Coaching tools … or not?

 

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Learning coaching tools

For most coaches, an introduction into practicing our profession started with learning a coaching tool.   Coaching is a behavior and an experience so the only way to get a grasp of it is by actually practicing it.  There’s nothing better than a coaching tool to start DOING coaching! And, once we’ve done it, marveling at how apparently simple it can be to help clients gain new perspectives, open up new avenues of thought and generally feel more hopeful about life.

Do you remember using the wheel of life with a client for the first time, or a values exercise or a questioning line following GROW or any similar model? These are such unusual ways of engaging in a serious conversation that they invariably have a huge impact on our clients!   Of course it’s not just about whipping out coach tools, we also learn how to create rapport and we develop the ethical foundations that create a solid, trusting relation with our client.  Nonetheless, irrespective of the kind of training we have had, the first period of the development of a professional coach is largely dedicated to the acquisition of a number of coaching approaches and lots and lots of coaching tools!

The coaching relation

As we gain more experience we realize that there’s something more than the tools. They are only the tip of the iceberg and we come to see that what’s actually going on in a coaching relationship is a connection at the deepest level between two human beings, one searching and the other supporting.

This connection doesn’t have much to do with coaching tools, it is the outcome of a relationship built on humanistic values, an unconditional positive regard for our client and the belief that they have all the potential they need within them.  It is also the result of a positive limbic resonance – the unconscious ability to read and attune to each others’ emotions – that develops over time between two humans in a trusting relation.

Research in psychotherapy indicates that the relationship between therapist and client has more weight than any techniques, in enabling positive changes.  This concept has been transposed to the coaching context, in particular by scholar and practitioner Erik de Haan, and his “Relational Coaching” approach, which gives a profound and enlightening reading of what coaching is all about.

Finding a careful balance in our practice of coaching

So, if tools aren’t the real cause for the success of coaching, should we at some point graduate beyond tools ?  Is that a sign of a “mature” coach? No tools, just deep conversation?   I don’t think so!  I find that coaching tools are wonderful short-cuts that can be very useful at times to jump right into the essential aspect of things.  For example example, asking a client to draw a situation that they can’t seem to be able to verbalize can be very effective to reveal what is really going on for them.  Or using a structured questioning approach for goal-setting can be very effective to give shape to ideas that may be initially scattered all over the place.  The idea is not to fixate only on tools to get the job done. They are just a means to the end.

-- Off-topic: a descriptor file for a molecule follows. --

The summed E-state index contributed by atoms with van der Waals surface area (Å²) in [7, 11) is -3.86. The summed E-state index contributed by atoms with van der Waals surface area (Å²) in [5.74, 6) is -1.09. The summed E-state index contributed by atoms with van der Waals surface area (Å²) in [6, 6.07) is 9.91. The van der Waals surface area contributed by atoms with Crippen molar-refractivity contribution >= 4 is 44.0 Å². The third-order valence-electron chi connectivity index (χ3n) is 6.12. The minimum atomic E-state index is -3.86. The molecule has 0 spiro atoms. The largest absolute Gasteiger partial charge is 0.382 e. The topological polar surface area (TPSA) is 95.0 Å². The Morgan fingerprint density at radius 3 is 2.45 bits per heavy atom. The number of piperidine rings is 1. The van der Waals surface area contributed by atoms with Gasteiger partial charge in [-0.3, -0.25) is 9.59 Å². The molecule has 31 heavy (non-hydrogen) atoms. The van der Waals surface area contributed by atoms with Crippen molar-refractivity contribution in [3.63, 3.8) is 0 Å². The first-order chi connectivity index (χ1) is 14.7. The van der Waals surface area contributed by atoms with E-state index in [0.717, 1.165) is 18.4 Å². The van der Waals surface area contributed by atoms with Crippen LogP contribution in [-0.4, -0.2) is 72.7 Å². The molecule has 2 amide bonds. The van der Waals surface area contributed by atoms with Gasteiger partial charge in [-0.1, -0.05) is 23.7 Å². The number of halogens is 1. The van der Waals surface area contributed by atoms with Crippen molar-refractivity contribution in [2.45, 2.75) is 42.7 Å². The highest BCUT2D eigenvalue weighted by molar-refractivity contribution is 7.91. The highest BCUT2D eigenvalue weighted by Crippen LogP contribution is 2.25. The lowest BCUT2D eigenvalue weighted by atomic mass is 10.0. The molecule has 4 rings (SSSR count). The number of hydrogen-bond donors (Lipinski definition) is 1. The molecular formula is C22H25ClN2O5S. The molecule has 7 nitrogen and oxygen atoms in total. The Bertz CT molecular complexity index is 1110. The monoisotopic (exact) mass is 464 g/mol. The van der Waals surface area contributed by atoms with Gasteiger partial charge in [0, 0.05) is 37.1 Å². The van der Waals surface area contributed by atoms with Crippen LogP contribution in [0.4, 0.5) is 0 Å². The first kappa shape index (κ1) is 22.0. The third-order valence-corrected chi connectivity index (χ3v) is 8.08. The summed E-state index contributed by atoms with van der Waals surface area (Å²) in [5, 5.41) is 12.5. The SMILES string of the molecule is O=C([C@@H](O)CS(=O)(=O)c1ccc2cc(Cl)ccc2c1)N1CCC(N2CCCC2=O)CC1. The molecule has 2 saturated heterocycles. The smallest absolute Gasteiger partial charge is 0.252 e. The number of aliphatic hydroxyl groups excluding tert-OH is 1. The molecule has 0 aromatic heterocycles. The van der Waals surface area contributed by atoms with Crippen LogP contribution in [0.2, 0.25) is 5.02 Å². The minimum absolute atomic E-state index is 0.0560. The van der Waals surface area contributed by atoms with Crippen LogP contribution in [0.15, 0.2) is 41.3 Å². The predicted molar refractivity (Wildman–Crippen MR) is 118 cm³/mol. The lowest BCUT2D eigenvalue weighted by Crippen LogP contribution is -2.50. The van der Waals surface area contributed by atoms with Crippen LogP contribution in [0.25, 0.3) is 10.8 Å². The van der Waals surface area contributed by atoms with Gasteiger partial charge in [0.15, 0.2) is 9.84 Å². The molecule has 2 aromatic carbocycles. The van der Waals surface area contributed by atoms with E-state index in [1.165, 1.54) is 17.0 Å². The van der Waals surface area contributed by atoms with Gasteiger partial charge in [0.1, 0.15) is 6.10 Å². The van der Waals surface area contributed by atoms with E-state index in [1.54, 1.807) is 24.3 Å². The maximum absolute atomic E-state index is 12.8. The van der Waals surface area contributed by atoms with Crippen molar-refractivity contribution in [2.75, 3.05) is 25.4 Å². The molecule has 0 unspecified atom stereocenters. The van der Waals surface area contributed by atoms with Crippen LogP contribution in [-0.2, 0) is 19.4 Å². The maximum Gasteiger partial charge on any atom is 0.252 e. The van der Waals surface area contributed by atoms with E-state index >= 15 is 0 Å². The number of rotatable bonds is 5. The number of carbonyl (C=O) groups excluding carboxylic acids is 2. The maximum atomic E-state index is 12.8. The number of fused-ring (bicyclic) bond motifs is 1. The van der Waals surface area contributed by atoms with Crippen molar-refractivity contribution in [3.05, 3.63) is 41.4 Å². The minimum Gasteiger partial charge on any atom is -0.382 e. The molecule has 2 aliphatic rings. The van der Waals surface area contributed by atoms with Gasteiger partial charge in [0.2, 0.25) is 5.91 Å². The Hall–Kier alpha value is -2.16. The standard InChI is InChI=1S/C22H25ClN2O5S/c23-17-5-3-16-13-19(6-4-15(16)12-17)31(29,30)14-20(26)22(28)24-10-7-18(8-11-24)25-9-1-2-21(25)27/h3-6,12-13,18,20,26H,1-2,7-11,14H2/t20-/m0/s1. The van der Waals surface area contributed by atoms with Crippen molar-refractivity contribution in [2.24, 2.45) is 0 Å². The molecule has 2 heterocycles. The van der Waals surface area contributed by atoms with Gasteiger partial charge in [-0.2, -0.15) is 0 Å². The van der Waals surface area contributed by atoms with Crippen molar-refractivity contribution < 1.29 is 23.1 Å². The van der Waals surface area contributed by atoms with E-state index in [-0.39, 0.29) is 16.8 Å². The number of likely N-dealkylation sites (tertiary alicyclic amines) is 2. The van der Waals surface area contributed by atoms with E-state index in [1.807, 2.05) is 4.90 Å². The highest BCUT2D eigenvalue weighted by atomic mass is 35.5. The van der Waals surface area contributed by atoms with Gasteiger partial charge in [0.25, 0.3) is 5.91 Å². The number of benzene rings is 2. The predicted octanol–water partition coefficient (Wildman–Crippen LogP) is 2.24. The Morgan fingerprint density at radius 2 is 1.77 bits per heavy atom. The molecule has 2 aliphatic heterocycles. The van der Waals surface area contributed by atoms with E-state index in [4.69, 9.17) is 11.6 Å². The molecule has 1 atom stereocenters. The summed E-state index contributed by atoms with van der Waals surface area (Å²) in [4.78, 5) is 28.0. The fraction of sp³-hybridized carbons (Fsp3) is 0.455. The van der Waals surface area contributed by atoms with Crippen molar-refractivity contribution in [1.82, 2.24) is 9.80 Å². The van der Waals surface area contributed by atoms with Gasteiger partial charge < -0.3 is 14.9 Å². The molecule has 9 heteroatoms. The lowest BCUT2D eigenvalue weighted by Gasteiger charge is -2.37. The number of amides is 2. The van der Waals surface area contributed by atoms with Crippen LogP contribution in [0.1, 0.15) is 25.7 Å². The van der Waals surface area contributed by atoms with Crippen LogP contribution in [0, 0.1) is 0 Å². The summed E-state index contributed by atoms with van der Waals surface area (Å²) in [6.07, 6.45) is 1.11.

Some of my coaching students tell me that they don’t really like using tools, they prefer to stick to the conversational approach to coaching.  I unfailingly tell them that if it’s a conscious and deliberate choice to focus on the relational aspect only that’s fine, but if they’re avoiding stretching beyond the conversational mode because they feel awkward or for lack of boldness in using tools, then they might be missing opportunities – for themselves and their client – to experiment with different ways of communicating,  looking at things and producing results in the coaching session.   Other students sort of hide behind tools, deploying one or more at each session, and thus avoiding the stark nakedness of being just themselves with only their presence, at the service of the client. In these cases, the audacity of the coach lies in letting go of anything that stands between her and her client be it a table, a desk or a coaching tool!

When using a tool, let’s make sure we master it

A trusting relationship is obviously the first thing to attend to, but coaching tools are useful too on condition that the coach masters them.   By this I mean that you have to go beyond just using a tool.  There are so many coaching tools available in coaching courses, in books, on the web – but not all come with an explanation of how they were developed.  To master a tool, it’s very important to understand what knowledge and concepts it is based on. Why is it the way it is? What coaching approaching does it reflect? Who invented it? What were they thinking? What is its function?  Why does it work? Does it always work?  How often does it work for your clients? In what circumstances?  This level of mastery will enable you to quickly adapt tools specifically for your client, use them sparsely, wisely and effectively and most importantly, ignore them when they are not needed.


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Saba is Co-Founder of Leaders Today. She is an Executive Leadership Coach and Senior Coach Trainer who works with global organizations. 

www.leaderstoday.co

www.sabaimru.com

© 2017 Saba Imru-Mathieu

Categories: Professional Coaching

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